Scene Last Night: Ganek, Koons, Brant, 35,000-Pound Teddy

Tap for Slideshow
Photographer: Amanda Gordon/Bloomberg

Antonio Mugrabi, who consigned Urs Fischer's work for the Christie's sale, and David Ganek, managing partner, Level Global Investors LP.

Close
Photographer: Amanda Gordon/Bloomberg

Antonio Mugrabi, who consigned Urs Fischer's work for the Christie's sale, and David Ganek, managing partner, Level Global Investors LP. Close

Antonio Mugrabi, who consigned Urs Fischer's work for the Christie's sale, and David Ganek, managing partner, Level... Read More

Photographer: Amanda Gordon/Bloomberg

A live jack-in-the-box on Park Avenue. Close

A live jack-in-the-box on Park Avenue.

Photographer: Amanda Gordon/Bloomberg

Christie's threw a party in a tent next to Urs Fischer's "Untitled (Lamp/Bear)," on the plaza of the Seagram Building. Close

Christie's threw a party in a tent next to Urs Fischer's "Untitled (Lamp/Bear)," on the plaza of the Seagram Building.

Photographer: Amanda Gordon/Bloomberg

Sloan Barnett, green lifestyle proponent, and Amy Cappellazzo, international co-head and deputy chairman, postwar and contemporary art, Christie's. Close

Sloan Barnett, green lifestyle proponent, and Amy Cappellazzo, international co-head and deputy chairman, postwar and... Read More

Photographer: Amanda Gordon/Bloomberg

Lunch preparations. Close

Lunch preparations.

Photographer: Amanda Gordon/Bloomberg

Vladislav Doronin, a Russian real-estate developer, and Peter Brant, CEO of White Birch Paper Co. and owner of Brant Publications. Close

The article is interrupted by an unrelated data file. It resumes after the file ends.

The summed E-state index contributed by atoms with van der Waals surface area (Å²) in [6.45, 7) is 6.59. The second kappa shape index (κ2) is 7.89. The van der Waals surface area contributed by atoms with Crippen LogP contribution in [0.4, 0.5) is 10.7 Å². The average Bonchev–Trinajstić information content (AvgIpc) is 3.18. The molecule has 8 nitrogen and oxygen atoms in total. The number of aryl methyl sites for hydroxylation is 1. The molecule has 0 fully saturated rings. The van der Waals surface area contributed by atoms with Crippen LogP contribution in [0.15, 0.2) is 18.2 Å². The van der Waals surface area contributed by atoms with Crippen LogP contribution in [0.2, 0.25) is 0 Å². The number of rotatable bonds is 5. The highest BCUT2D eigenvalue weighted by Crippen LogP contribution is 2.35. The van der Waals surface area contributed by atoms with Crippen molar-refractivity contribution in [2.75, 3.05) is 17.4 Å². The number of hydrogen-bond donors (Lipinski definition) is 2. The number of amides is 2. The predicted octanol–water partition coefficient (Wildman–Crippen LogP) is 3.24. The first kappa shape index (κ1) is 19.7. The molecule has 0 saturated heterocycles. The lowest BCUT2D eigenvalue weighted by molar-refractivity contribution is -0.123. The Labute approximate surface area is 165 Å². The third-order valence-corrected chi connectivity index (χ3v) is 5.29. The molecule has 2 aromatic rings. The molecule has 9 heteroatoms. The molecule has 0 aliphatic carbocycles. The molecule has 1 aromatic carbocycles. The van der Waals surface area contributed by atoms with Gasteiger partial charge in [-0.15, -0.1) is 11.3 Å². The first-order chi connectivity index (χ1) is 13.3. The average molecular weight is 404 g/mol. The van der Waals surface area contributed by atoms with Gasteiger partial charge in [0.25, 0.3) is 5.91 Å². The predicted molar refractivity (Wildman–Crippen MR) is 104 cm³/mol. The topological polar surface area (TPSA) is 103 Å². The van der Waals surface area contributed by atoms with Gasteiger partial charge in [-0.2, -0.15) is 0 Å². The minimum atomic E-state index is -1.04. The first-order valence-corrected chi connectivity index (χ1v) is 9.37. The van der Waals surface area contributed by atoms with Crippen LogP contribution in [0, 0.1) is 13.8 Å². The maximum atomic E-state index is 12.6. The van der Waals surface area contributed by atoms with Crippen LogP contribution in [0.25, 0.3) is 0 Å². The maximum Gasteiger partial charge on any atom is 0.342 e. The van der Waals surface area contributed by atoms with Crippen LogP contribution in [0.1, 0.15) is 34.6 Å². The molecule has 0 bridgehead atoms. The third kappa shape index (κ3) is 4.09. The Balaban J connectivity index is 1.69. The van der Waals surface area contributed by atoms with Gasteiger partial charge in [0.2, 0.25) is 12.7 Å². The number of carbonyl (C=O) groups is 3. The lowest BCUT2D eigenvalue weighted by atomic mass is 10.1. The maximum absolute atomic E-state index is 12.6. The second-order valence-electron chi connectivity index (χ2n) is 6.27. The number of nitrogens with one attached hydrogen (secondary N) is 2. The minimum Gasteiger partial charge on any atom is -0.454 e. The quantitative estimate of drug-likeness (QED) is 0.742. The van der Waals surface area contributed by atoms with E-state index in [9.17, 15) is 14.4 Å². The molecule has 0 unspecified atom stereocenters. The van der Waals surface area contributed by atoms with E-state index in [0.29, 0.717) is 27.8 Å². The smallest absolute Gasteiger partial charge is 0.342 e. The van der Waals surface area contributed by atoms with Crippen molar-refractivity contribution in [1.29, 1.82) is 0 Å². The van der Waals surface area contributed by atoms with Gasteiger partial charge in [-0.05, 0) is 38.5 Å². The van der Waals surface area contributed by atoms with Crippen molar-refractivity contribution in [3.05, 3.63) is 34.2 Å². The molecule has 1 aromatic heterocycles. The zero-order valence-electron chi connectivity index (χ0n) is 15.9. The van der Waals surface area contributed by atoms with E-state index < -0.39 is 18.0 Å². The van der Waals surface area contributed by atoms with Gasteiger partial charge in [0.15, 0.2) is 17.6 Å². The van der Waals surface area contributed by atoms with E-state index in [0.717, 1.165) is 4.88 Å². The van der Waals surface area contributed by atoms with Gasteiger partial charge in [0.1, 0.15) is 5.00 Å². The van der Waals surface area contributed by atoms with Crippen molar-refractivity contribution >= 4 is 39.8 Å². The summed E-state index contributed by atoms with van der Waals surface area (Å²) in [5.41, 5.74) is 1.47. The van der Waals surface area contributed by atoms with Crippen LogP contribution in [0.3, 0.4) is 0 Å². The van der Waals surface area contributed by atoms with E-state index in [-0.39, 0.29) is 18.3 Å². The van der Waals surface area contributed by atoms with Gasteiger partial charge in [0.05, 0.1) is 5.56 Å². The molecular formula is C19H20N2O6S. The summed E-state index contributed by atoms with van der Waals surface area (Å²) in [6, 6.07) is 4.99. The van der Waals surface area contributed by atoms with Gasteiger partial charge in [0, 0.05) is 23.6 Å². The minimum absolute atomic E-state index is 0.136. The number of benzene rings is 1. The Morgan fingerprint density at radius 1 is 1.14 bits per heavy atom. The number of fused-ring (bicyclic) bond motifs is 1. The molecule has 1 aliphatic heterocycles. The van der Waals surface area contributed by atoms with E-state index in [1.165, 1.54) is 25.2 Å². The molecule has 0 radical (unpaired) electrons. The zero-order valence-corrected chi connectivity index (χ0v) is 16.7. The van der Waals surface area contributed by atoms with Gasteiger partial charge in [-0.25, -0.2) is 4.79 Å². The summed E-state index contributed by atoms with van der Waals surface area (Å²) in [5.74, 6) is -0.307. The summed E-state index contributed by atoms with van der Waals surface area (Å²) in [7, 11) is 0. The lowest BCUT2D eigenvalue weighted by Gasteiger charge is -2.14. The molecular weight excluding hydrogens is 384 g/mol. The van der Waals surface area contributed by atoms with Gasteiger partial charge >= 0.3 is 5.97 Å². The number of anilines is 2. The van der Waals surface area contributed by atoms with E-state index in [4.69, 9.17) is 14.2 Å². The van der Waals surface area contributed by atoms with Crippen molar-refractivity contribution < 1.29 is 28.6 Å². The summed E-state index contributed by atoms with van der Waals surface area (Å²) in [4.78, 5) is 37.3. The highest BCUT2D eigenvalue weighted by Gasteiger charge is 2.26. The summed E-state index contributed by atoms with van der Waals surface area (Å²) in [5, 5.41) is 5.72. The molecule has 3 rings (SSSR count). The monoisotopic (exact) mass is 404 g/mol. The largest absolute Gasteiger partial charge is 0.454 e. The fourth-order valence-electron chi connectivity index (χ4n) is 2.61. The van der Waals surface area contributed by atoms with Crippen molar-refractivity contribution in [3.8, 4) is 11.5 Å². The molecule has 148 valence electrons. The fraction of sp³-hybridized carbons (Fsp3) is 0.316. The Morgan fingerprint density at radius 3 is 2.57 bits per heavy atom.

Vladislav Doronin, a Russian real-estate developer, and Peter Brant, CEO of White Birch Paper Co. and owner of Brant Publications.

Photographer: Amanda Gordon/Bloomberg

Artist Josh Smith's paintings on display at the Brant Foundation's Art Study Center. Close

Artist Josh Smith's paintings on display at the Brant Foundation's Art Study Center.

Photographer: Amanda Gordon/Bloomberg

Justine Koons, wife of artist Jeff Koons; Tony Shafrazi, art dealer; and Naomi Campbell, model. Close

Justine Koons, wife of artist Jeff Koons; Tony Shafrazi, art dealer; and Naomi Campbell, model.

Photographer: Amanda Gordon/Bloomberg

Adam Lindemann, collector. Close

Adam Lindemann, collector.

Photographer: Amanda Gordon/Bloomberg

Artists Rob Pruitt and Jeff Koons. Close

Artists Rob Pruitt and Jeff Koons.

Photographer: Amanda Gordon/Bloomberg

Dakis Joannou, industrialist and collector, near Peter Brant's polo field. Close

Dakis Joannou, industrialist and collector, near Peter Brant's polo field.

Photographer: Amanda Gordon/Bloomberg

Jennifer Rubell, artist, and her father, Donald Rubell, collector. Close

Jennifer Rubell, artist, and her father, Donald Rubell, collector.

Photographer: Amanda Gordon/Bloomberg

Julian Schnabel. Close

Julian Schnabel.

Christie’s threw a party on the plaza of the Seagram Building Saturday night, next to the giant yellow Urs Fischer teddy bear it is auctioning on Wednesday, with an estimate of $10 million.

Party planners had no problem coming up with decor to match the spectacle of the artwork: They created a super-sized jack- in-the-box. Every 20 minutes or so, a clown dressed in blue and red polka dots or a woman dressed as a little girl in pink popped up, launched by a trampoline hidden from view.